Labour's national executive will today debate Ed Miliband's proposals on reforming the party's leadership elections.
Under his proposals, the electoral college system for leadership elections - which gives a third of the votes each to the unions, party members, and MPs and MEPs - will be scrapped for a system of one member, one vote.
Mr Miliband made a late change to his plans last night to avert concerns they could reduce the choice of candidates.
MPs aspiring to lead the party will now require the support of 15% of their colleagues to get on to the ballot paper rather than the 20% put forward by former Labour and union official Lord Collins in his reform blueprint.
Several Labour MPs felt the higher threshold could narrow the field too much and pointed out that had the 20% rule been in place during the 2010 election, only Mr Miliband and his brother David would have been able to stand.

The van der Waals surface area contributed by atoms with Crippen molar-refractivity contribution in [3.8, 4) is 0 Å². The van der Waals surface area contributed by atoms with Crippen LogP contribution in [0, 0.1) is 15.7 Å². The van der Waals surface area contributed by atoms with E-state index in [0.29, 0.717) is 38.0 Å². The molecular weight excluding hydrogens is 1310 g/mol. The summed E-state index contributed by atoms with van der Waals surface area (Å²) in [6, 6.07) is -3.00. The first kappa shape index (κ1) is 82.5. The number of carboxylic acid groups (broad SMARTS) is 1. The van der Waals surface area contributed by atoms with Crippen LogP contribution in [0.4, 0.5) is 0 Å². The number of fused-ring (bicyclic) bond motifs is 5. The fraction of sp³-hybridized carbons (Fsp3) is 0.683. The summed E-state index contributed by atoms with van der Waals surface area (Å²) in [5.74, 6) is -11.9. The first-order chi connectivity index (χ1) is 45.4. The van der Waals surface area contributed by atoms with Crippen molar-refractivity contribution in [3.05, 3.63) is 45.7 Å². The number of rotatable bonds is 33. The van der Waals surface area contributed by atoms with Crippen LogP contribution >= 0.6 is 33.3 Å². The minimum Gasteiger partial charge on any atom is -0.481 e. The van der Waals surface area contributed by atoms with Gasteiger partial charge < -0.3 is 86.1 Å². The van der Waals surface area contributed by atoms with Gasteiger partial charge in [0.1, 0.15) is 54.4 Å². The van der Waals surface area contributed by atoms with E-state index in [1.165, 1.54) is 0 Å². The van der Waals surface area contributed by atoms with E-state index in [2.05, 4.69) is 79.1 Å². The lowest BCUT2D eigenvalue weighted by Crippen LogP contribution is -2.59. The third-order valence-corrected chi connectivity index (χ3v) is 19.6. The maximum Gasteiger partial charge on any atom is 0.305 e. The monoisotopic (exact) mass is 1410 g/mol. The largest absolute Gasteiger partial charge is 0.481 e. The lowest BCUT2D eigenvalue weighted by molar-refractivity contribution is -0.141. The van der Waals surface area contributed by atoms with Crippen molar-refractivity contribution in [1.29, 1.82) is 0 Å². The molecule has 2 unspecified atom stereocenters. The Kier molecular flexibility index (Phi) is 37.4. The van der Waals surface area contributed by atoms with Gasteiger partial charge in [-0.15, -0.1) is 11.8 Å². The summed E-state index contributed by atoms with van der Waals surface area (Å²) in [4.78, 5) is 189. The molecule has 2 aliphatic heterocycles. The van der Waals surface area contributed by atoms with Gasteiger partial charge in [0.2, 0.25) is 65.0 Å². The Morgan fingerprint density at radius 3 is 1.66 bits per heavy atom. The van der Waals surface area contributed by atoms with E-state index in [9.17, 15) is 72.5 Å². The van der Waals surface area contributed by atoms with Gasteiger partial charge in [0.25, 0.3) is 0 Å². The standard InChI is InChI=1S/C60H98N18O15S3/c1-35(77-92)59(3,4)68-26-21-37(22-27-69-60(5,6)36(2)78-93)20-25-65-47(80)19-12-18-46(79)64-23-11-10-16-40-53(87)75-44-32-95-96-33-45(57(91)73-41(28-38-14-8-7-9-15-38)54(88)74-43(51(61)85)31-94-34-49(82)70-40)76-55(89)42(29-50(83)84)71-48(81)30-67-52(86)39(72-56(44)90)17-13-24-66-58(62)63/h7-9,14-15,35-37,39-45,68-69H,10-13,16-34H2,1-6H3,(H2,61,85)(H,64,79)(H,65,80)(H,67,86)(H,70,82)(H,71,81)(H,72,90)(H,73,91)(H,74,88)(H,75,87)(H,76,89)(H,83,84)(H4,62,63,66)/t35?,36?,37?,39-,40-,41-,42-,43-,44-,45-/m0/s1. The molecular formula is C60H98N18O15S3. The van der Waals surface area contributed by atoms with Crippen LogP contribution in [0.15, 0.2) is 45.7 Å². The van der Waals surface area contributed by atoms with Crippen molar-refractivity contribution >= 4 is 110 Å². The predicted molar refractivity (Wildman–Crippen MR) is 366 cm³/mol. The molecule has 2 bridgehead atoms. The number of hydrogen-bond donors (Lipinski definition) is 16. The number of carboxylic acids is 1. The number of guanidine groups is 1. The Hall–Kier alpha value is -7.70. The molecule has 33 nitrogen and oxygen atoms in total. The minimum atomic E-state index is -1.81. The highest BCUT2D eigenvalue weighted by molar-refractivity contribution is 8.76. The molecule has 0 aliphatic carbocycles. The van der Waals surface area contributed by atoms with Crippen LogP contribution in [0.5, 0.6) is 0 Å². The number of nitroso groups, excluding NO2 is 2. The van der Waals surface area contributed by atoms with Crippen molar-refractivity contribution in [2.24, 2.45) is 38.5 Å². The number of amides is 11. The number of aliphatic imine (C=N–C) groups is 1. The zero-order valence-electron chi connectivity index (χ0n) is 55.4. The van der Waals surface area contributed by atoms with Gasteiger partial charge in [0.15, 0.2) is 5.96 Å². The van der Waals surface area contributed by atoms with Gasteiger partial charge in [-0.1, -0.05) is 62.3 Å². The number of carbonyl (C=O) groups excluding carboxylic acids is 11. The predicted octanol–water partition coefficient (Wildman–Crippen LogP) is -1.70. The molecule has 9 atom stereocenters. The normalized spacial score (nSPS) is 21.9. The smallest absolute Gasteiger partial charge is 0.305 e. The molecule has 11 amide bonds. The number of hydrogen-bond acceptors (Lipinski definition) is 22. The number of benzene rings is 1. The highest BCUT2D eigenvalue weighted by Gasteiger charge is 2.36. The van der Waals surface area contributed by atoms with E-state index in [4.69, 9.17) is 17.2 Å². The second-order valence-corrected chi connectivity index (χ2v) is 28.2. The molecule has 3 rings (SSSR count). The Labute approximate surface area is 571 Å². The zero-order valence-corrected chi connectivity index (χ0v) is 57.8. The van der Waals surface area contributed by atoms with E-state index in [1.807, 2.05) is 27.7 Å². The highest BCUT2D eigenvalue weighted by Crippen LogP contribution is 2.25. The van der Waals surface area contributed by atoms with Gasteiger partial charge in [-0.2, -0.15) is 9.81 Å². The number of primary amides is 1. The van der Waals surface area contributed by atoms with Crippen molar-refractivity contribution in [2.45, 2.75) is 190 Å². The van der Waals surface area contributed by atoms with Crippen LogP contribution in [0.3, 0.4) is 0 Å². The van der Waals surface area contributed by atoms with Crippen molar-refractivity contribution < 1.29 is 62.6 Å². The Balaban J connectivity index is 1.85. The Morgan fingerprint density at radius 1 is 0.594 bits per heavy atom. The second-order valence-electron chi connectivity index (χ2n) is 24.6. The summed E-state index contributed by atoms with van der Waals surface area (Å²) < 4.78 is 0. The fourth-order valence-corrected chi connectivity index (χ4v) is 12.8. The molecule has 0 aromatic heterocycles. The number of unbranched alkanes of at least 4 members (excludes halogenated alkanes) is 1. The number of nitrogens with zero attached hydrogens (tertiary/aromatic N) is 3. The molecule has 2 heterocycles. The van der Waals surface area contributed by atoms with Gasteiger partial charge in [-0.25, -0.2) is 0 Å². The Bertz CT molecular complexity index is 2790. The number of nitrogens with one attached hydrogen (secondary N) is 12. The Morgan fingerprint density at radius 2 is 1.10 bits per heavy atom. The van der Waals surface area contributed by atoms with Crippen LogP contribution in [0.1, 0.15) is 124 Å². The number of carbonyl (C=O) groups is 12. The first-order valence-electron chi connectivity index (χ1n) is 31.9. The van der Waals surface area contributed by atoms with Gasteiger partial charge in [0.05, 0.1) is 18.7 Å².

Contenders would need 39 nominations and as many as six candidates could go forward for a ballot of party members, under the new proposals.
More top news
You can't say the 130 Brexit Tory MPs who forced Cameron to have this referendum haven't had an impact on political life, writes Chris Ship.
Foreign Secretary Philip Hammond said there will have to be a "trade-off" on UK access to the EU single market and migration controls.
A man arrested on suspicion of murdering Melanie Hall 20 years ago has been released on police bail. She disappeared in Bath in 1996.